I asked if I could wash off, if my friend had a pair of track pants I could wear. His sister came down with a track-suit and towel, and led me to the bathroom. “Shampoo?” she’d asked. “No, thanks, I just want to rinse off,” I explained.
Coming out of the shower, I thought I could sneak by the sisters and mother, hide the fact I’d not brought flip-flops to lounge in. Within seconds one sister’s sandals were off. She, barefoot, handed them to me to wear.
“No,” said another, clucking disapproval, “those are like boats. Bring the black sandals.” The younger sister flitted off. I shuffled off anyway, but soon after the younger, still barefoot, sister re-appeared with the black sandals.
She then set out cleaning off my friend’s desk, “so you can work well.”
Computer space cleared, she poured a new cup of tea and a glass of cold water. “To keep you fresh,” she said.
I turned on my computer, began sifting through files. Knock, knock. The older sister re-appeared with a plate of finger cookies: “to help you work,” she said, beaming.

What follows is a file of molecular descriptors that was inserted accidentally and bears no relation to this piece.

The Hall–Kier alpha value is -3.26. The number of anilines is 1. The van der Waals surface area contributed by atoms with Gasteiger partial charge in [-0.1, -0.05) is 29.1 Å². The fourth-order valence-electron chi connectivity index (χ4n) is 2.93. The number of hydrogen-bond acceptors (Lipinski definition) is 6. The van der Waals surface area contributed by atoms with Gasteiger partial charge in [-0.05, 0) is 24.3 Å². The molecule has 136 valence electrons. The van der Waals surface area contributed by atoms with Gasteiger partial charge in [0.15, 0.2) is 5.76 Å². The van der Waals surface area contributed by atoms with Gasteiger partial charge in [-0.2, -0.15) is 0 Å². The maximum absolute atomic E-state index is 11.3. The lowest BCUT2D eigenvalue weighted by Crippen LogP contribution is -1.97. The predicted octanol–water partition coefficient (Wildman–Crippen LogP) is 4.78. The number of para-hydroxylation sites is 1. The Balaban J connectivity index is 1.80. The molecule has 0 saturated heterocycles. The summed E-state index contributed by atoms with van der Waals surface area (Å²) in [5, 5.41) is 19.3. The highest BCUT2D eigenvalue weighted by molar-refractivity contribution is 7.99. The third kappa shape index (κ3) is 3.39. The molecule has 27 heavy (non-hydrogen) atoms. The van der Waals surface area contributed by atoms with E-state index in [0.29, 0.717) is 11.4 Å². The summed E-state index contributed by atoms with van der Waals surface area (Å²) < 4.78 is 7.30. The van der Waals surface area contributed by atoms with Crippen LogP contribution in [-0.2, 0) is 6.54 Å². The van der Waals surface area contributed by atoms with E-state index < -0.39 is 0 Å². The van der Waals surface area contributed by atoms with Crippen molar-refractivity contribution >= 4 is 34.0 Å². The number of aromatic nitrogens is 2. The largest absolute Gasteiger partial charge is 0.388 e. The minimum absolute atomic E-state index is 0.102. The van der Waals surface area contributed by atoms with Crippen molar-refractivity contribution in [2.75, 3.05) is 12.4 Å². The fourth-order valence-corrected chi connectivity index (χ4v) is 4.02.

Another visit saw a table laden with the basic available foods: simple vegetables, rice and grape leaves, oil, bread. Simple but delicious fare…which 80% of Gazans can’t afford
*olive oil doused with chili sauce, artfully decorated with some of the few vegetables that are plentiful in Gaza: tomatoes and cucumbers
*wara’ eneb: stuffed grape leaves (meat excluded, a nod to their veg guest)
*appreciating the unique intensity of flowers’ colours
*although unbearably hot in Gaza nowadays, the trees are flowering in the most extraordinary reds and pinks.